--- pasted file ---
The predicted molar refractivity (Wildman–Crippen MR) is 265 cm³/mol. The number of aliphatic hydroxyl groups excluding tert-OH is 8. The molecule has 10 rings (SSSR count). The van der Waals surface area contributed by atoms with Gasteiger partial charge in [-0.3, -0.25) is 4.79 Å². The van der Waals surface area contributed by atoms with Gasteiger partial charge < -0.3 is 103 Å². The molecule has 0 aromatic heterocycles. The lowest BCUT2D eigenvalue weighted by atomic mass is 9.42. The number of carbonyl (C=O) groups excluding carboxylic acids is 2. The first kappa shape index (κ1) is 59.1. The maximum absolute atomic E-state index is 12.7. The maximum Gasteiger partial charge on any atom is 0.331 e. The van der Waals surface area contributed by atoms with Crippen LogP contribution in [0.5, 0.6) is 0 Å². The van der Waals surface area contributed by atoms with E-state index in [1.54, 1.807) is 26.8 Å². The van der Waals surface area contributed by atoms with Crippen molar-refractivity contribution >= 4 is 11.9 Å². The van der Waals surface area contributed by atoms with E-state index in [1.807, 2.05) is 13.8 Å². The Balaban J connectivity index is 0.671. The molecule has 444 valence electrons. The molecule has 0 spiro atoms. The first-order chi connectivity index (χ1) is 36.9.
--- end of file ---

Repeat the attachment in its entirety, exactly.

The predicted molar refractivity (Wildman–Crippen MR) is 265 cm³/mol. The number of aliphatic hydroxyl groups excluding tert-OH is 8. The molecule has 10 rings (SSSR count). The van der Waals surface area contributed by atoms with Gasteiger partial charge in [-0.3, -0.25) is 4.79 Å². The van der Waals surface area contributed by atoms with Gasteiger partial charge < -0.3 is 103 Å². The molecule has 0 aromatic heterocycles. The lowest BCUT2D eigenvalue weighted by atomic mass is 9.42. The number of carbonyl (C=O) groups excluding carboxylic acids is 2. The first kappa shape index (κ1) is 59.1. The maximum absolute atomic E-state index is 12.7. The maximum Gasteiger partial charge on any atom is 0.331 e. The van der Waals surface area contributed by atoms with Crippen LogP contribution in [0.5, 0.6) is 0 Å². The van der Waals surface area contributed by atoms with E-state index in [1.54, 1.807) is 26.8 Å². The van der Waals surface area contributed by atoms with Crippen molar-refractivity contribution >= 4 is 11.9 Å². The van der Waals surface area contributed by atoms with E-state index in [1.807, 2.05) is 13.8 Å². The Balaban J connectivity index is 0.671. The molecule has 444 valence electrons. The molecule has 0 spiro atoms. The first-order chi connectivity index (χ1) is 36.9.